We won’t watch Tebow play any more games this year. And I’m okay with it.
Let me clearly state…
- I respect Tim Tebow.
- I love football and enjoy a good game no matter who is playing.
I respect Tim Tebow for living out his faith on – and off – the field. It’s no easier for him than anyone else who publicly lives out their faith. In fact, it’s likely more difficult because he lives in the nationally broadcast eye. He regularly deals with people who judge him – not only for his football skills but for his faith. Not everyone agrees with his bold expression of faith. And then there are those who do, and it’s some of these people I struggle with the most.
That’s why I want to shout: “Beware of your adoration of Tebow!” There’s a fine line between respect and idolizing.
You must not worship or serve any idol. (Exodus 20:4)
When we start searching for “proof” that one person is superior to others because of the numbers of a football game or the “success” of a player, we enter a danger zone. Success is not measured in earthly wins or losses. God extends blessings to people in every situation, visibility, popularity, social strata, and earthly beauty. He reaches people where they are. His idea of the ladder of success isn’t ours. There are people on every rung of the ladder who are close to God and those who aren’t. It’s not where we are in everyone else’s expectations and definitions. It’s where we are in our relationship with God – not where we’re rationalizing we are but where God says we are.
Faithful people win by earthly standards and lose by earthly standards. How they respond draws them closer to God or creates space within the relationship. Tebow seems to (at least publicly) handle both wins and losses with grace. I can’t fault him. But there are many people’s responses that make me cringe, especially the ones equating Tebow and the Bronco’s success with God’s preferential blessing. God cares about every detail of our lives. Even football isn’t trivial to him. If it’s important to us, he wants us to share it with him, but God also wants us to replace our perspective with his perspective. If he says our priorities are messed up and need some major deconstruction and reconstruction, it’s time to get to work.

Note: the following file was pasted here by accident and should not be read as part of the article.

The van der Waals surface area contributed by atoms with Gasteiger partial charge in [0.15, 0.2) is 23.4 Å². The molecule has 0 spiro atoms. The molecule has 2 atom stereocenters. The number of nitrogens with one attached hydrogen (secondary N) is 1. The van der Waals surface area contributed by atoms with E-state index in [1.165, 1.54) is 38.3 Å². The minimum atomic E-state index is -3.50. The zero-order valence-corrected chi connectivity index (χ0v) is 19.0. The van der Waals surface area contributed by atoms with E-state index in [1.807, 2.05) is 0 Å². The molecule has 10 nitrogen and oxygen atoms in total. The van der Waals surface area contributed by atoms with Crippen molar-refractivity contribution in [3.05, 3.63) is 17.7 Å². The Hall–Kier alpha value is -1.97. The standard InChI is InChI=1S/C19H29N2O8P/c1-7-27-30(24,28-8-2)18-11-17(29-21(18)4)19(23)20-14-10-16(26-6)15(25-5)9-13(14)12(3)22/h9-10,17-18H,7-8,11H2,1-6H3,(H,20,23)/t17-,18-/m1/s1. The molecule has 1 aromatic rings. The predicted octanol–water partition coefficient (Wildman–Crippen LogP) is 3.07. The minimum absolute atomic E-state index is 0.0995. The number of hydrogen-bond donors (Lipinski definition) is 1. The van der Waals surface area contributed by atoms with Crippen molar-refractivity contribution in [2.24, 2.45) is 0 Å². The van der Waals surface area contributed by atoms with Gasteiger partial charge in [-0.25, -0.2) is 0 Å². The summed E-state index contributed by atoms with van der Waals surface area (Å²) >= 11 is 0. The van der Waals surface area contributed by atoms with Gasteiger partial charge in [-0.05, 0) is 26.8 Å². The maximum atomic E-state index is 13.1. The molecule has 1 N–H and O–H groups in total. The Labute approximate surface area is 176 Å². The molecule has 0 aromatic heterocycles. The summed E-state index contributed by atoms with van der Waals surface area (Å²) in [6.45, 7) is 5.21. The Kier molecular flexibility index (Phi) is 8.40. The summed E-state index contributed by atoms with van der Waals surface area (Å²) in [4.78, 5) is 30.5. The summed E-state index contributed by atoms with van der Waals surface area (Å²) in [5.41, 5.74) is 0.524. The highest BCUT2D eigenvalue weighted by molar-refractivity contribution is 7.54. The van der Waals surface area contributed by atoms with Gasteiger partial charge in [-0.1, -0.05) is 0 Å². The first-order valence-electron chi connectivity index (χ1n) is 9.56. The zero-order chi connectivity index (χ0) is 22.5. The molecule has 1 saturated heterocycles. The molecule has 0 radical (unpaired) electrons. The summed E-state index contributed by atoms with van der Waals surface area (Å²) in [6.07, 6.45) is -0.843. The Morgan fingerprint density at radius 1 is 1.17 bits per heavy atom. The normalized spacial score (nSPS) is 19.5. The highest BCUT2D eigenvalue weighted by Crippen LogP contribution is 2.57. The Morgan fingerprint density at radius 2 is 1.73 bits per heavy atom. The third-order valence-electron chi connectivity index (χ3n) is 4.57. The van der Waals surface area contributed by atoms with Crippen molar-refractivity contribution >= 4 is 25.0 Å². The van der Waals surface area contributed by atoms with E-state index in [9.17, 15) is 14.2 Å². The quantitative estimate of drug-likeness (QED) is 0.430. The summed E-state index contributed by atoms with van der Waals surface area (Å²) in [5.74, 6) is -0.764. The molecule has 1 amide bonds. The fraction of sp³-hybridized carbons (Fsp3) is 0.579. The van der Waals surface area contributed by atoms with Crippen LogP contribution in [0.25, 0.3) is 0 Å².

When we project our own definitions of blessings and curses, ability and status, onto those of God, we’re in a danger zone, and we need to turn and run.
The most ludicrous line of reasoning I heard leading up to this weekend’s game was an attempt to pit Tebow against Brady as good versus evil because of the stats of Brady’s draft. You can laugh. I hope most people take such silliness with a large grain of salt, but there are others who cling to such ridiculous reasoning.
For every truth spoken, there are innumerable untruths spoken. The most dangerous are those untruths mixed with a dash of truth, making it taste enough like truth that it’s easy to swallow and digest.
I don’t personally know Tim Tebow, but my impression is that he’d never want to hinder someone’s faith. Let’s make sure we don’t do the same, not because it’s not what Tebow would want but because it’s what God wants. Let’s honor God in everything we say and do, whether it’s about football or the Bible. We’ll make some mistakes along the way, but when we learn from them, our faith will grow along the journey.
The mayhem that’s surrounded Tebow and the Broncos will drastically die down in the coming days, but I hope to carry the lessons I’ve learned from the fervor into other areas of my life.
I want to be mindful of the moments my inadequately considered comments or rationalization spew statements about the character of God and his will that are misleading and inaccurate. I hope to hold my tongue or be honest in my uncertainty when I speak.
Will you join me in the commitment?
As a Christ-follower, I can respect others, but I can only remain in the footsteps of one. No matter how enamored I become with someone, no matter how much I love someone, no matter how I much I appreciate someone’s example, I will not be deterred or distracted as I try to place my steps in the footsteps of Jesus. It won’t be easy, but he already told us it wouldn’t be.
Enter through the narrow gate. The gate is wide and the road is wide that leads to hell, and many people enter through that gate. But the gate is small and the road is narrow that leads to true life. (Matthew 7:13-14)